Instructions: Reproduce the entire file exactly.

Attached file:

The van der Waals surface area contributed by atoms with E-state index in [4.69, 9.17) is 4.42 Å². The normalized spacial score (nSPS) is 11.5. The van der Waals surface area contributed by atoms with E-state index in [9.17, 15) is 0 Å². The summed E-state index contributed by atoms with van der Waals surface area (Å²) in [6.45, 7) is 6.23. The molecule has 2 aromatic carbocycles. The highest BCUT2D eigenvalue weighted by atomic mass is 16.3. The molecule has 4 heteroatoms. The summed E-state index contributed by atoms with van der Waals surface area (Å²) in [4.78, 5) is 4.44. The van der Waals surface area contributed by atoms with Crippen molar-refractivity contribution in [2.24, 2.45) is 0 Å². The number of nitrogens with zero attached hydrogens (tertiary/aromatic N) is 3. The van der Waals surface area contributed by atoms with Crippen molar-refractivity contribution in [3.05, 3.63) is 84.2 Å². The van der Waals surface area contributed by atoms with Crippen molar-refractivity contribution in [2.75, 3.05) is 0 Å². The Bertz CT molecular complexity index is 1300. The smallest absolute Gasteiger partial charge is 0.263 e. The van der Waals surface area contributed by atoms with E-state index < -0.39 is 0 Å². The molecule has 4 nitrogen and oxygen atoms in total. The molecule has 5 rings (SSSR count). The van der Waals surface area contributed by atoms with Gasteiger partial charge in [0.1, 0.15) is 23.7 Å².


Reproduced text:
The van der Waals surface area contributed by atoms with E-state index in [4.69, 9.17) is 4.42 Å². The normalized spacial score (nSPS) is 11.5. The van der Waals surface area contributed by atoms with E-state index in [9.17, 15) is 0 Å². The summed E-state index contributed by atoms with van der Waals surface area (Å²) in [6.45, 7) is 6.23. The molecule has 2 aromatic carbocycles. The highest BCUT2D eigenvalue weighted by atomic mass is 16.3. The molecule has 4 heteroatoms. The summed E-state index contributed by atoms with van der Waals surface area (Å²) in [4.78, 5) is 4.44. The van der Waals surface area contributed by atoms with Crippen molar-refractivity contribution in [2.24, 2.45) is 0 Å². The number of nitrogens with zero attached hydrogens (tertiary/aromatic N) is 3. The van der Waals surface area contributed by atoms with Crippen molar-refractivity contribution in [3.05, 3.63) is 84.2 Å². The van der Waals surface area contributed by atoms with Crippen molar-refractivity contribution in [2.75, 3.05) is 0 Å². The Bertz CT molecular complexity index is 1300. The smallest absolute Gasteiger partial charge is 0.263 e. The van der Waals surface area contributed by atoms with E-state index < -0.39 is 0 Å². The molecule has 4 nitrogen and oxygen atoms in total. The molecule has 5 rings (SSSR count). The van der Waals surface area contributed by atoms with Gasteiger partial charge in [0.1, 0.15) is 23.7 Å².